Evans Kidero brightly pointed out that Nairobi has over 800 villages that operate as social microcosms in which the daily grind is just that: a grind. But his plans, as his colleagues', has no bearing on the facts on the ground. The Mama Mbogas, makangas and sweets vendors of Nairobi have somehow managed to survive in an environment where the law is applied harshly against them without the "right-thinking members of society" batting an eyelid. They have managed to feed and clothe their families, house them, educate their children and keep their health up as best they could without the likes of the three gubernatorial contenders ever bothering to find out how they thrive in such a hostile environment. If they did, they would discover that all these people want is safety and security as they go about their daily lives; if there are opportunities to be seized, all they ask for is an even shake. These Nairobians all have tales of harassment at the hands of their city, some so harrowing one might think they were made up. No one is talking of how to remove the unfair, unflinching arm of the city off their backs and letting them get on with the business of living their lives because no one knows of the weight of that iniquitous hand.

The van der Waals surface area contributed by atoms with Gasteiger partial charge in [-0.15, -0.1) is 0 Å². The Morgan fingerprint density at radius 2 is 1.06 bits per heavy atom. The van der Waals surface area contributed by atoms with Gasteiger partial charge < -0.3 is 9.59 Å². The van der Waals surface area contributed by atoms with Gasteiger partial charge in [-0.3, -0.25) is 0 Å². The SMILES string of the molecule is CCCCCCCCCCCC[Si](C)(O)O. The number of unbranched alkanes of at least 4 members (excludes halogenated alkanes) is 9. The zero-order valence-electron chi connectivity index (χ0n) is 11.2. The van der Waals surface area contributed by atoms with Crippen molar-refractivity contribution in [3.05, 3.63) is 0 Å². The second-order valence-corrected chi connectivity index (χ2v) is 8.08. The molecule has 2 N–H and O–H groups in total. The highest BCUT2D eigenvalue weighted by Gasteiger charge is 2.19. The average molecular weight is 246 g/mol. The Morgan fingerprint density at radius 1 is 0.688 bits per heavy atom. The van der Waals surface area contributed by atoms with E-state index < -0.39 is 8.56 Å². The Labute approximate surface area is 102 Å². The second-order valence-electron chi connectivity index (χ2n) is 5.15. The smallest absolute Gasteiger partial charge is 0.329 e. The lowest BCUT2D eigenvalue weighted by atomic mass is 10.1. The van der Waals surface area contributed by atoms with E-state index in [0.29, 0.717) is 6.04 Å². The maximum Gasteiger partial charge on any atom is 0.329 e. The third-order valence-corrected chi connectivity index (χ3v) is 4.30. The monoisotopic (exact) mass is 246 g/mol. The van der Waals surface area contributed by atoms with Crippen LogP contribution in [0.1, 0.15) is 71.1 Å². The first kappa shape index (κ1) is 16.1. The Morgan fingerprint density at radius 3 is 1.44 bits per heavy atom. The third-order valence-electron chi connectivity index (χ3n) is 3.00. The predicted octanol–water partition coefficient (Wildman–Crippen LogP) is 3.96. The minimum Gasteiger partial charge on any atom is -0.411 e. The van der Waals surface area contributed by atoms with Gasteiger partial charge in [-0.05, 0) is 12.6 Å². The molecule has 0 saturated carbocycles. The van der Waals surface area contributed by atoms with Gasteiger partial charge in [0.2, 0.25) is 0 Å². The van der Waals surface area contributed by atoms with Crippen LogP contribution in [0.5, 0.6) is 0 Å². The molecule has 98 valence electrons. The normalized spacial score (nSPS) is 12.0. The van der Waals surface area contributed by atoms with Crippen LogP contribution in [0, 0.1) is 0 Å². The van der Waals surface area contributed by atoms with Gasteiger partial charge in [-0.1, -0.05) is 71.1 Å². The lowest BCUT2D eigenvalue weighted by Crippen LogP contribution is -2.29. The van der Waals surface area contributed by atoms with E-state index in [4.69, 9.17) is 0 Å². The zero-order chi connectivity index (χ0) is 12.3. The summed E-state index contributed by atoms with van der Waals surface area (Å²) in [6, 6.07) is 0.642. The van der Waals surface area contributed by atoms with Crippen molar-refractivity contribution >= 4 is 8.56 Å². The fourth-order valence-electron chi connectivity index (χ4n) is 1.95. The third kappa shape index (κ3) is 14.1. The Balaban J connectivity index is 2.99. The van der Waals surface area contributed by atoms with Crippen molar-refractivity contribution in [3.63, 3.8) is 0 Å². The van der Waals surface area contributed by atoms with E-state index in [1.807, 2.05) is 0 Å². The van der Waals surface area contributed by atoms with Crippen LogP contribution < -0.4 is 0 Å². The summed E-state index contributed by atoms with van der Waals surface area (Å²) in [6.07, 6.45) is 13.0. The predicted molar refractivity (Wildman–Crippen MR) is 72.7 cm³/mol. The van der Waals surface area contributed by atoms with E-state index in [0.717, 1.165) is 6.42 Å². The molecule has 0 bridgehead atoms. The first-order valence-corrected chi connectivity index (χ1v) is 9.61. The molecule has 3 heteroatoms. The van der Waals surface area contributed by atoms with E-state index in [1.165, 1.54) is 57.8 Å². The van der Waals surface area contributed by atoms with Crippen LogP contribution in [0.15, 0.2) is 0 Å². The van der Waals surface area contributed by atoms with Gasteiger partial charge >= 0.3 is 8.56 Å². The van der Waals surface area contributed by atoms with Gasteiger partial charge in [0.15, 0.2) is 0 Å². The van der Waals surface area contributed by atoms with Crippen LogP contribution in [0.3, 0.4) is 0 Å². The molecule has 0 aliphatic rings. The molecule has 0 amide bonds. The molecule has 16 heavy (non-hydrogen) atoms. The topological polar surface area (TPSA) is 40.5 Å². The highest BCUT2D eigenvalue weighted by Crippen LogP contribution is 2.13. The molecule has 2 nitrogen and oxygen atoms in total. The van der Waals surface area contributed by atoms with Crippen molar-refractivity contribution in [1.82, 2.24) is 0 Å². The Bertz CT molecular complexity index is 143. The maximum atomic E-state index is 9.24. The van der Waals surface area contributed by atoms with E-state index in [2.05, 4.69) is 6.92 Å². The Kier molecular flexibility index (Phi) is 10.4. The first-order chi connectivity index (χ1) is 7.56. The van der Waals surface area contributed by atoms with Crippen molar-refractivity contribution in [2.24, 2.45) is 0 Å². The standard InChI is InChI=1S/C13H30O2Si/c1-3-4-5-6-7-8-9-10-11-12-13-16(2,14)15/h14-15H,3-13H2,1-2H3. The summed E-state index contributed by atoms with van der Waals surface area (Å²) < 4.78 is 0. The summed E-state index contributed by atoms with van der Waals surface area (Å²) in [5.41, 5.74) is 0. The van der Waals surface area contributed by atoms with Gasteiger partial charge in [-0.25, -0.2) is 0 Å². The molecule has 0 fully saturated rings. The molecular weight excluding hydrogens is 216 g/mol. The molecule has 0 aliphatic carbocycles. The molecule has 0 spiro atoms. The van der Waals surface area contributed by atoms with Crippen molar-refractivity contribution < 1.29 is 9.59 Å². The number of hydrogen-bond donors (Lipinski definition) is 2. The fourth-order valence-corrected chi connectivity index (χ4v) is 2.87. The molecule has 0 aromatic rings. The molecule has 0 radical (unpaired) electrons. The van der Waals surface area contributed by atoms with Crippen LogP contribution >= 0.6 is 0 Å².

If there are roads to be built, this Nairobi would also ask for pavements to be built too. If water and sanitation services are to be improved, this Nairobi would only ask that they get their fair share of the water and that their drainages and sewage pipes remained unblocked during the rainy seasons. If more police were to be hired, this Nairobi would only ask that there were adequate lighting in their villages that they can walk home unmolested. If investors were to be lured to invest more in Nairobi, this Nairobi would demand that the labour law of Kenya be applied fairly and stringently such that they were safe at work, secure in their rights and capable of supporting their families. Messrs Kidero, Mbaru and Kisia seem not to realise this, if they ever did.